There is lots more about the ADS and it’s history here.

So that’s the headlines, what does it mean in practice? Apart from these main objectives there are lots of other activities we undertake to support them, such as giving advice and creating guides to good practice, but you’ll read more about these activities in the sections below. Different people do different things at the ADS so the sections below will detail a number of activities on or around the 29th July.

Stuart Jeffrey – Deputy Director (Access)


A busy day for me, right now I’m concentrating on various European projects that the ADS are involved with, it’s important to remember that the national boundaries we work within today are a relatively new invention and people in the past wouldn’t recognise them, so to help people study human activity in the past it’s crucial to work with colleagues in other countries.  Information on all the ADS research projects can be found under the ‘OUR RESEARCH’ pages on the main ADS website.

First things first though, a good big cup of coffee is in order to get me ready for the day! I also like to check activity on twitter and see if we have any big collections coming up for release. My colleague Jen Mitcham and I normally have a check to see if her ADS facebook page has more new followers or if the ADS_Update twitter account which I run has more, twitter is winning so far, but it can be a close run thing.

It almost goes without saying that after the coffee and a short gloat over twitter’s success most of the morning will be spent on the computer dealing with emails, lots of emails. The ADS are involved in quite a number of projects with partners all over Europe and also in the USA, keeping in touch with these colleagues is a very important part of my job. Today I have been writing a progress report for the CARARE project which is about getting ADS 3D data into a big Europe wide heritage search mechanism called Europeana.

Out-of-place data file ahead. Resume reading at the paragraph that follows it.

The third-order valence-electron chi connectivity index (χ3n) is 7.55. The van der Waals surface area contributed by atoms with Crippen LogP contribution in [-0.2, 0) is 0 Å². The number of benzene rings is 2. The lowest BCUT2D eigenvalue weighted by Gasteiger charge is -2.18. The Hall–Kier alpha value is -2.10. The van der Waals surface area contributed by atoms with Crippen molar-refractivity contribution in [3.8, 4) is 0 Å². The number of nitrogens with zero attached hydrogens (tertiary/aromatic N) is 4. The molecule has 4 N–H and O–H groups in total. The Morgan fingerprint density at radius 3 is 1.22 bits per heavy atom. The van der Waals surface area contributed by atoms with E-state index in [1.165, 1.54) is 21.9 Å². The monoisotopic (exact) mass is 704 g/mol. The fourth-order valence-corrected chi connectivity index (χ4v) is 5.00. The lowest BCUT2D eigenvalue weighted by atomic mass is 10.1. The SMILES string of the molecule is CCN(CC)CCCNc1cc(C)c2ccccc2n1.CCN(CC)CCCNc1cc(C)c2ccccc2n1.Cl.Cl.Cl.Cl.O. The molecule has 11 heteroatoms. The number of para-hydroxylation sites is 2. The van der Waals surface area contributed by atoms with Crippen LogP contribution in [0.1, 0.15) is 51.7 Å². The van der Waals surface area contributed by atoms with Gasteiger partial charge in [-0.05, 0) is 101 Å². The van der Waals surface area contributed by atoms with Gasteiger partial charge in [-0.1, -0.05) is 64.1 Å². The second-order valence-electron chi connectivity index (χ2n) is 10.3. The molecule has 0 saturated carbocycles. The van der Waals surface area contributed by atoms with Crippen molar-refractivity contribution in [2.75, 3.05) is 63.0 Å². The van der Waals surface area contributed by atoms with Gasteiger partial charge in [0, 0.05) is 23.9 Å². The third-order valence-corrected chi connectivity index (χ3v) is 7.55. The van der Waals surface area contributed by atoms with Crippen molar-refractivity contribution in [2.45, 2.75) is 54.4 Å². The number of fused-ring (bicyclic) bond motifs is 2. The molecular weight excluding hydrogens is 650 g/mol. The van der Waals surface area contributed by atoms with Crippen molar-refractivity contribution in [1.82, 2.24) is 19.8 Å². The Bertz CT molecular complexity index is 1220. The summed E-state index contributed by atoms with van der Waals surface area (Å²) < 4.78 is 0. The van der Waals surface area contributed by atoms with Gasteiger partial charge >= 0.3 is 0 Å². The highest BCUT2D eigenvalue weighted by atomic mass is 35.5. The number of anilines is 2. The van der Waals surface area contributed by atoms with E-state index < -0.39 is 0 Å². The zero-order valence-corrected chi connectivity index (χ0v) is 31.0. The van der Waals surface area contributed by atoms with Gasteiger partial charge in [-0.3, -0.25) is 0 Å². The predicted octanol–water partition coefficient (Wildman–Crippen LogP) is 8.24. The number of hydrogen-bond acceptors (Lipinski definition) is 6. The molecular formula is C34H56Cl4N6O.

Coffee break time!  – then onto arranging exhibition space for a photographic exhibition on the diversity of archaeological practice as part of a project called the Archaeology of Contemporary Europe (ACE). A couple of weeks ago I was escorting the photographer round the sites of York including stone masons at the famous York Minster, the Jorvik center and the Hungate excavations by YAT.

After sandwiches for lunch and a quick walk round town, York is lovely in the summertime, my afternoon is split into two tasks. Firstly I’m looking at progress on the development of some new features on the ADS website, if you are a regular user you will know it has been recently updated with a new design and also lots of new features. We are working hard on trying to integrate the Imagebank (a free to use collection of archaeological images for teaching and learning) into our main search – ArchSearch. This means that when someone searches on, for example, Stonehenge, they get a series of good pictures to use in their results set as well as monument inventory records and archives relating to the site. Progress on this is good thanks to the hard work of the development team and others. Secondly I have meetings with the ADS development team in the afternoon to discuss our plans for services –this means that as well as the various ways of discovering data held by the ADS via our website we are working to publish data as ‘services’ that can be consumed by other search mechanisms. This is quite a technical discussion, but it’s also quite exciting because we can see lots of potential for making our holdings more easily discoverable to wider and wider audiences, and in my job that’s what makes me really happy.